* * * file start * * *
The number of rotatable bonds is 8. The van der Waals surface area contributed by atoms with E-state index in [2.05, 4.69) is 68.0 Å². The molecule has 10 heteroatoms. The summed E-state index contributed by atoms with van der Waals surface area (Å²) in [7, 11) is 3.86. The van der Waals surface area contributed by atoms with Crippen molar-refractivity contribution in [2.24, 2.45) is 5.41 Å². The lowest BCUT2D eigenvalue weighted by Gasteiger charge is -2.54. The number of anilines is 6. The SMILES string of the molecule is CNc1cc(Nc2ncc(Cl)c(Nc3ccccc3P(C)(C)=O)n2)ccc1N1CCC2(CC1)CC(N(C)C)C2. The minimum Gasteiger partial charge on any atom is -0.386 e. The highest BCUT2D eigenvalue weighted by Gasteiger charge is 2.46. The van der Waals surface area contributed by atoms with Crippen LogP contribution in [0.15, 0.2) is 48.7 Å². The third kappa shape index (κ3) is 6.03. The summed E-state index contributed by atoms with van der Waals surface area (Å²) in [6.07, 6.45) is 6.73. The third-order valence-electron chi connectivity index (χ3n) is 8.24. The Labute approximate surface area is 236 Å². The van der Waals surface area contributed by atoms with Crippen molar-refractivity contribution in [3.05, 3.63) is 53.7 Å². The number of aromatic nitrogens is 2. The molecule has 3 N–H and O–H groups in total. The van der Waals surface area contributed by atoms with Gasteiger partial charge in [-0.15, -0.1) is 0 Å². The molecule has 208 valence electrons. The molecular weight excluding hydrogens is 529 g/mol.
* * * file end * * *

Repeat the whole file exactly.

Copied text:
The number of rotatable bonds is 8. The van der Waals surface area contributed by atoms with E-state index in [2.05, 4.69) is 68.0 Å². The molecule has 10 heteroatoms. The summed E-state index contributed by atoms with van der Waals surface area (Å²) in [7, 11) is 3.86. The van der Waals surface area contributed by atoms with Crippen molar-refractivity contribution in [2.24, 2.45) is 5.41 Å². The lowest BCUT2D eigenvalue weighted by Gasteiger charge is -2.54. The number of anilines is 6. The SMILES string of the molecule is CNc1cc(Nc2ncc(Cl)c(Nc3ccccc3P(C)(C)=O)n2)ccc1N1CCC2(CC1)CC(N(C)C)C2. The minimum Gasteiger partial charge on any atom is -0.386 e. The highest BCUT2D eigenvalue weighted by Gasteiger charge is 2.46. The van der Waals surface area contributed by atoms with Crippen LogP contribution in [0.15, 0.2) is 48.7 Å². The third kappa shape index (κ3) is 6.03. The summed E-state index contributed by atoms with van der Waals surface area (Å²) in [6.07, 6.45) is 6.73. The third-order valence-electron chi connectivity index (χ3n) is 8.24. The Labute approximate surface area is 236 Å². The van der Waals surface area contributed by atoms with Crippen molar-refractivity contribution in [3.05, 3.63) is 53.7 Å². The number of aromatic nitrogens is 2. The molecule has 3 N–H and O–H groups in total. The van der Waals surface area contributed by atoms with Gasteiger partial charge in [-0.15, -0.1) is 0 Å². The molecule has 208 valence electrons. The molecular weight excluding hydrogens is 529 g/mol.